It is indisputable that divorce is costly in terms of time and emotional labor. However, many people focus on the aftermath of divorce when they think about the monetary costs. That is, many people are very concerned about how much alimony they may have to pay (or will receive) or how much child support they may have to pay (or receive).
However, this is overlooking a very important aspect of divorce: the actual process of divorce can be very expensive. Particularly if you are looking at a high-asset divorce, the divorce process can cost tens of thousands of dollars alone. However, Forbes Magazine says that a good way to save money on the divorce process is to pursue a collaborative divorce.
What is a collaborative divorce?
A collaborative divorce takes place over a conference table as opposed to in the courtroom. A trial divorce often requires a team of legal personnel, and an an impartial judge makes all final decisions. A collaborative divorce, on the other hand, involves both parties sitting down with their lawyers and negotiating divorce terms.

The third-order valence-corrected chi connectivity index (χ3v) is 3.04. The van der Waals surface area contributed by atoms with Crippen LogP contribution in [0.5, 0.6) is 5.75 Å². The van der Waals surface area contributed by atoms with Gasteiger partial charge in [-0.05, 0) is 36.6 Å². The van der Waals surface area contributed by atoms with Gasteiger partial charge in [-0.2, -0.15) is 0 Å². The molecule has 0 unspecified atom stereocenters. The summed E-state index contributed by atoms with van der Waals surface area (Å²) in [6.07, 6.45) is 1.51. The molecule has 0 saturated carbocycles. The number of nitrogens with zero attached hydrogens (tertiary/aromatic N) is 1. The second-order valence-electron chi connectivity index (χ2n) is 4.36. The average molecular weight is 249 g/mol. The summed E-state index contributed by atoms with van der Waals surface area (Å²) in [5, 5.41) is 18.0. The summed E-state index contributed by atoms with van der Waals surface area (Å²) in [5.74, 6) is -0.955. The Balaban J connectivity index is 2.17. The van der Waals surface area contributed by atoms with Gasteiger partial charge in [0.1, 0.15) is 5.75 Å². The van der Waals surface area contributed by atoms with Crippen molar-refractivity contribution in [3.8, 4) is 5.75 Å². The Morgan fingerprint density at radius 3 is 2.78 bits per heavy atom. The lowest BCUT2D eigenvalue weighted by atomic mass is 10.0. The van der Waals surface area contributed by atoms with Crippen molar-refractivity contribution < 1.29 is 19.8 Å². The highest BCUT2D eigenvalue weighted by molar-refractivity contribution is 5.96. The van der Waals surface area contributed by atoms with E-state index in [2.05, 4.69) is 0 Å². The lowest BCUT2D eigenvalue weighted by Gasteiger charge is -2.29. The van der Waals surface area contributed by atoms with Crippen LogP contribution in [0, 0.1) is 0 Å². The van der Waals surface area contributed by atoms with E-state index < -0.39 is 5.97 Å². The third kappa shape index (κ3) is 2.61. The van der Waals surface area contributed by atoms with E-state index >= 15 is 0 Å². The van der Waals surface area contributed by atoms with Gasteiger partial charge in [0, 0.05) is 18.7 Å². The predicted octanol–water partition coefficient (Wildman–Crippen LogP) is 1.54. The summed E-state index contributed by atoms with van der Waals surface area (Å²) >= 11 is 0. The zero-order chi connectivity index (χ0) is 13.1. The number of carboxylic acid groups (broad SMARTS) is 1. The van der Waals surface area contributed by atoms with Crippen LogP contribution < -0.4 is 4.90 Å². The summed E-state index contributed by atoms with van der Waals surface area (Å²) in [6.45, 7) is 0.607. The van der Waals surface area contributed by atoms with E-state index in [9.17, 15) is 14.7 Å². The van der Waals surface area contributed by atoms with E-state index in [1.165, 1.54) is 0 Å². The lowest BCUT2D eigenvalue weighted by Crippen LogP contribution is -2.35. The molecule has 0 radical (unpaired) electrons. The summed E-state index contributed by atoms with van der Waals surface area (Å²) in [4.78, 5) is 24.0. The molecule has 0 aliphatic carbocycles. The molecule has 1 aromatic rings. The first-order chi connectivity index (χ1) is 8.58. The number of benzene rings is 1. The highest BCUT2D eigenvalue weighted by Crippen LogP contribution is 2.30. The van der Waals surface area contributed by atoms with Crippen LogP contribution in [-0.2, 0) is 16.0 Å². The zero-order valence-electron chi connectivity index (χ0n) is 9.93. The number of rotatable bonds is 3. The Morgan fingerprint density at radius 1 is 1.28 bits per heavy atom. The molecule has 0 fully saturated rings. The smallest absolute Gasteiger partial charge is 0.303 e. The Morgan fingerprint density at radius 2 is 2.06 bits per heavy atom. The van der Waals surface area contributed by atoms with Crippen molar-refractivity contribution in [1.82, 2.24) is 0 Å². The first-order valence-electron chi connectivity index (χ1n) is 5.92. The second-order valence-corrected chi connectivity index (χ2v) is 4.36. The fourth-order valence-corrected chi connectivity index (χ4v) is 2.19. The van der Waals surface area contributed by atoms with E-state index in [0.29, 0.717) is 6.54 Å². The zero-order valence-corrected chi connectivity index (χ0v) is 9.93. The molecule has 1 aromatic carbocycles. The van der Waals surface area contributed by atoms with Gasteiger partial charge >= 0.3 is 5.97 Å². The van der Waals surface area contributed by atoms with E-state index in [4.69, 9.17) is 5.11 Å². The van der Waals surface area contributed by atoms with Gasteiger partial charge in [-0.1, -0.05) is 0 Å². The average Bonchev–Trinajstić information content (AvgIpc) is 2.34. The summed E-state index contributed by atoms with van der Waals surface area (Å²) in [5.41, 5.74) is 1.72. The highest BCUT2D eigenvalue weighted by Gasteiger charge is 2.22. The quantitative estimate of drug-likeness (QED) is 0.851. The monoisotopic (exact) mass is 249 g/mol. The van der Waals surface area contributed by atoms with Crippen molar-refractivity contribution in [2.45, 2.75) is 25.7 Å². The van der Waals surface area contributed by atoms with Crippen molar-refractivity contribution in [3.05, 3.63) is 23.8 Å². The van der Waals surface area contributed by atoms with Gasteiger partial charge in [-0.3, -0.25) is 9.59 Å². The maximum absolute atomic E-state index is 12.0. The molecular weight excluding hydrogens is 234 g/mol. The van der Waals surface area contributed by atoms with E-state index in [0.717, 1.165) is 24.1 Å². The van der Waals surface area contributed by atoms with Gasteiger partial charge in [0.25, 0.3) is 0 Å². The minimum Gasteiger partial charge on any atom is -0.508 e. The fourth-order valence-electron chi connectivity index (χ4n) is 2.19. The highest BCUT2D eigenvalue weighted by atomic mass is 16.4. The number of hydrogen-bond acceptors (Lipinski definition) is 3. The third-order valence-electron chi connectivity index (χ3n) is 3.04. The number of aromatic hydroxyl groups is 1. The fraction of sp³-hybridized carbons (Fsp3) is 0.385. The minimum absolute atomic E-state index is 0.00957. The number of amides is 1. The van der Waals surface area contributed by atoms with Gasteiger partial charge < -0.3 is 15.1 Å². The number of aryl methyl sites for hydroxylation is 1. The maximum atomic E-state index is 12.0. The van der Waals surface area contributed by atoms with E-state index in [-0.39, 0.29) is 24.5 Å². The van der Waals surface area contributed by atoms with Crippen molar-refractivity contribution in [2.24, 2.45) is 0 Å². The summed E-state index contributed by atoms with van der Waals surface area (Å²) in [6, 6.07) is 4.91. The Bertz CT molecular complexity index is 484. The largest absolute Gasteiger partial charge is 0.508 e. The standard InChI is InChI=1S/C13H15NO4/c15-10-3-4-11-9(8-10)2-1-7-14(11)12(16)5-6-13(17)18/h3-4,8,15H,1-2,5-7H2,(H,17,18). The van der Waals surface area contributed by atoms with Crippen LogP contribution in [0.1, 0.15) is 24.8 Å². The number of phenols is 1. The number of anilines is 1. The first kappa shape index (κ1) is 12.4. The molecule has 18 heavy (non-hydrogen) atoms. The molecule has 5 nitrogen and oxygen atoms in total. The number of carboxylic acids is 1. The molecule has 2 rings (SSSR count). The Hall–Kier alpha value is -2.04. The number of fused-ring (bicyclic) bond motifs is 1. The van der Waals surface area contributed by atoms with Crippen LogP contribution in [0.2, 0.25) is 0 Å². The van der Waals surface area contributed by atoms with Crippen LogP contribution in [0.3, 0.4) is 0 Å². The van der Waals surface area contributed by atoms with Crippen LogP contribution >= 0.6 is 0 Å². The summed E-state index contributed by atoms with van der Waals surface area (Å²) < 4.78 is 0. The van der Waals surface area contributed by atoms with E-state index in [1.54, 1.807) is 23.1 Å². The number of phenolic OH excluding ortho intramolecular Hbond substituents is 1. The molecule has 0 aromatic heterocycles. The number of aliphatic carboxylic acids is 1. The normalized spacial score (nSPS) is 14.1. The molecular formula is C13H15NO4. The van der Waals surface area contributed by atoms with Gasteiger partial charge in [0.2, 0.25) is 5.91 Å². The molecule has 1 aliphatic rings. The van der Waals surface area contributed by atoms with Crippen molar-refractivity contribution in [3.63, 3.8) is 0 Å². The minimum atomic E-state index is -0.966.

Collaborative divorce can save money due to the lower amount of legal personnel involved. Additionally, collaborative divorce allows you to have more of a hand in the crafting of your divorce.
When is collaborative divorce not a good idea?
If your divorce is extremely acrimonious, it is unlikely a collaborative divorce will work. Collaborative divorce requires both parties to be able to talk about the divorce rationally and come to compromise. If emotions are running high on either side of it, it is unlikely that negotiations will go anywhere. In this case, a trial divorce may be the only option.